Printer-friendly version Share:  Share this page on FacebookShare this page on TwitterShare this page by emailShare this page with other services

Sierra magazine
No Boundaries

When you're hiking in the Himalayas, rafting an unruly Alaskan river, or biking European backroads, the only star ratings you'll consult are the celestial kind. Adventure travelers don't seek luxury--they just need gear that gets them where they want to go and keeps them warm and dry along the way. --Rachel Walker

TREK

WEAR | La Sportiva FC 3.0 GTX
After days of abuse up and down the dirt trails and boulder fields of Colorado's Indian Peaks, these hiking boots coddled feet without sacrificing support. Their comfort and performance come from recycled components that flex like a running shoe in some areas and stay ski-boot rigid in others. $160; sportiva.com

CARRY | Mountain Hardwear Nalu 60
Strategically placed fasteners compress or enlarge the pack and precisely tweak its fit on the go. Designed so air circulates between your body and the mesh back, it delivered consistent comfort during a week on the trail. $230; mountainhardwear.com

STOW | MSR Reactor Stove
In field tests with two other popular lightweight stoves, this one, weighing just over a pound, reliably brought a half liter of water to a boil in 90 seconds. The 1.7-liter pot is fused to a heat exchanger that sits on a radiant burner to block out wind--and doubles as a container for the parts. $160; cascadedesigns.com

FLOAT

WEAR | Kokatat Paclite Gore-Tex
Paddling Jacket When high winds kicked up whitecaps and spray, this lightweight jacket prevented a soaking with its snug neoprene waistband and adjustable collar and cuffs, while the Gore-Tex shell allowed perspiration to vent. A body-tight cut reduces bulk for an easy fit under a lifejacket. $175; kokatat.com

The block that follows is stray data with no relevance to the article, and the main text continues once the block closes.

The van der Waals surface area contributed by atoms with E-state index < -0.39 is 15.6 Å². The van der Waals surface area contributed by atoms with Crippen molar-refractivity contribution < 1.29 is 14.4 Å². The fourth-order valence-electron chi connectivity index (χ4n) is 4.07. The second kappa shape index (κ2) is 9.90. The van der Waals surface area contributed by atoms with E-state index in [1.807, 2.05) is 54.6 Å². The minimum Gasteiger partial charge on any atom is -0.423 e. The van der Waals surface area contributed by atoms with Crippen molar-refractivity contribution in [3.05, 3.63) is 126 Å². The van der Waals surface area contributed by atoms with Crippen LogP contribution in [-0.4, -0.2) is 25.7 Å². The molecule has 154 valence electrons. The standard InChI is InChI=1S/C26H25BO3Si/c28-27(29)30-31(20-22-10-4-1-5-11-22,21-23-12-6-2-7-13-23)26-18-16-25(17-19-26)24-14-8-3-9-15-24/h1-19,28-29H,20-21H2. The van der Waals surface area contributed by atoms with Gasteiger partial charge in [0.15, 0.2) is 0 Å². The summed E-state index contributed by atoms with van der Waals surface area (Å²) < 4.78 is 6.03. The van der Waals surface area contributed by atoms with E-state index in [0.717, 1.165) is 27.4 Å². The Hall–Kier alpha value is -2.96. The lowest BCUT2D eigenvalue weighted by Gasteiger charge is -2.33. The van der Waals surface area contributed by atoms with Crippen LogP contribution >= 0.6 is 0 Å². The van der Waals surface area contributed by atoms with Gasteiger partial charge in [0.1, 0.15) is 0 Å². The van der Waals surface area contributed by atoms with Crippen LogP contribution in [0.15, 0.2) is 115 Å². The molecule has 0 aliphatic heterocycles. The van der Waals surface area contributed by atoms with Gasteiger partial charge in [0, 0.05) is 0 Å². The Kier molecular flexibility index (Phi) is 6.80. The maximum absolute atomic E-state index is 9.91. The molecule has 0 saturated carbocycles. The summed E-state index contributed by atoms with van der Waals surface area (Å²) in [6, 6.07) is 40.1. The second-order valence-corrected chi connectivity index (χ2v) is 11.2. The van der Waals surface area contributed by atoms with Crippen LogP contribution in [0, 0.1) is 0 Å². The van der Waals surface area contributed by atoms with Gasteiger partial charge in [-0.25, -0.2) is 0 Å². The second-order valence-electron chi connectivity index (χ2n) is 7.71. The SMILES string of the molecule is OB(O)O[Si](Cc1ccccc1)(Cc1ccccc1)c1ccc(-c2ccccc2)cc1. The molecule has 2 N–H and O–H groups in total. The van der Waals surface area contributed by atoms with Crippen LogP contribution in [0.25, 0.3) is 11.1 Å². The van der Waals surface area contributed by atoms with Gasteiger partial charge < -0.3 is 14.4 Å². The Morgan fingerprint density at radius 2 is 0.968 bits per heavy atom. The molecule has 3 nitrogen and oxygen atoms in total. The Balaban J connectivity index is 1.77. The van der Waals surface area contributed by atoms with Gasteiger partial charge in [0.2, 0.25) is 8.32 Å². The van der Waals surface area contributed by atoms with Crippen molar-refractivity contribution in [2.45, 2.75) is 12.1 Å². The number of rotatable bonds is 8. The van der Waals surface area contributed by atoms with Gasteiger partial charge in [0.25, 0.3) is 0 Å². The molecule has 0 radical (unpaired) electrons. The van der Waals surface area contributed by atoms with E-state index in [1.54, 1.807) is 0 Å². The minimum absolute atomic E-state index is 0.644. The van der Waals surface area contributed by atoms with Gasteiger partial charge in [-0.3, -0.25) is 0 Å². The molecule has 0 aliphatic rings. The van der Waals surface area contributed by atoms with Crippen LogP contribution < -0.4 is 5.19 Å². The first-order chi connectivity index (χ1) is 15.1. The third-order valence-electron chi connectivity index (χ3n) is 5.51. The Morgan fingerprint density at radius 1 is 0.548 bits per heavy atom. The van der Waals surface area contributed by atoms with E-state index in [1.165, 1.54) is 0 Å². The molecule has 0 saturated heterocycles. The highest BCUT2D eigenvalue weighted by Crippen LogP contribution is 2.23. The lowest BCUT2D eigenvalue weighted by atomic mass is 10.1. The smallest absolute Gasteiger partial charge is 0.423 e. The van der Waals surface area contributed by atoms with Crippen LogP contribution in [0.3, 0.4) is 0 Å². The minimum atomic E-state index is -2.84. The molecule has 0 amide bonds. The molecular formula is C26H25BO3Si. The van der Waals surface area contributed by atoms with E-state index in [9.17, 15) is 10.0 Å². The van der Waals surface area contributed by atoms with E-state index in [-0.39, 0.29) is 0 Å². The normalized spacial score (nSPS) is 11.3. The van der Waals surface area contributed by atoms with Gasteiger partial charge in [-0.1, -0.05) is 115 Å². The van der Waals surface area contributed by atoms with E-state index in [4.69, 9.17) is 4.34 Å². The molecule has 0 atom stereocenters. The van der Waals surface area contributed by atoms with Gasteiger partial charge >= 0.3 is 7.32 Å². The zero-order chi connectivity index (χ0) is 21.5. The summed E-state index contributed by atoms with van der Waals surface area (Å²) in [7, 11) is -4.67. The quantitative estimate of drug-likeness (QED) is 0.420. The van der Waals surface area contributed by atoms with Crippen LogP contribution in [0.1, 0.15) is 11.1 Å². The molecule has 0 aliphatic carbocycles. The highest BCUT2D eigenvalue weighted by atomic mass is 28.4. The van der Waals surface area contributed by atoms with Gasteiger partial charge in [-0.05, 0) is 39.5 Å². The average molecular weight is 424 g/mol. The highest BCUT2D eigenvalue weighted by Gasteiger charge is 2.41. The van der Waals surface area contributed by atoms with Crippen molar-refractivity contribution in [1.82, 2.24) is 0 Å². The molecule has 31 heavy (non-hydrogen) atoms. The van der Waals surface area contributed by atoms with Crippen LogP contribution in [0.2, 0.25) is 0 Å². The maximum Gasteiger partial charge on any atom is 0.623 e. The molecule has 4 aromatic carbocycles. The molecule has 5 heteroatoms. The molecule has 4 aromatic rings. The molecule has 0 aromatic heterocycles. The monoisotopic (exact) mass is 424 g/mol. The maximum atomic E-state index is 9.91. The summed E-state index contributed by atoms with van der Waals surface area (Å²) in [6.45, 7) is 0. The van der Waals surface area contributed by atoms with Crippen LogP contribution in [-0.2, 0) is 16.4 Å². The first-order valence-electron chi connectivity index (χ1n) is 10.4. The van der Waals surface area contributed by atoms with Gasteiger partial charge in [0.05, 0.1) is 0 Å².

CARRY | Granite Gear AirVent DryBloc
Even after being submerged for 12 hours, this light, waterproof compression sack kept its contents bone-dry. As the top is rolled shut, the handy bag, which comes in five sizes, squeezes whatever's inside into a nearly solid block by letting air escape through the breathable fabric. $18 to $30; granitegear.com

STOW | Alpacka Yukon Yakv
This portable one-person raft reliably runs Class III rapids, weighs less than five pounds, and inflates easily. Compressed, it's the size of a sleeping bag. Alpacka founder Sheri Tingey's criteria: "It can't fall apart in the wilderness." $790; alpackaraft.com

PEDAL

WEAR | Specialized Vice Helmet
A quick spin of an adjustable control adds enough room to accommodate a beanie, making this well-ventilated helmet ideal for any weather condition. A brim shields the eyes, and extended rear coverage protects the noggin. $110; specialized.com

CARRY | Arkel GT-54 Pannier
This well-engineered pannier has multiple pockets exactly where you want them--proof that avid cyclists designed the rugged bag. Made of durable canvas with a waterproof liner, it includes a detachable tube-shaped compartment for tent poles. $379 per pair; arkel-od.com

STOW | SteriPEN Journey LCD
Depending on where your bike tour takes you, a water purifier could save your life. This battery-operated model uses UV rays to kill microbes. A "smile" on the screen indicates the 90-second treatment (for 32 ounces) has been successful; a "frown" means filtration is inadequate. Drawbacks: It doesn't work with hydration bladders and is only as good as its batteries. $100; steripen.com

Comments

Comments

Sierra Club® and "Explore, enjoy and protect the planet"® are registered trademarks of the Sierra Club. © 2014 Sierra Club.
The Sierra Club Seal is a registered copyright, service mark, and trademark of the Sierra Club.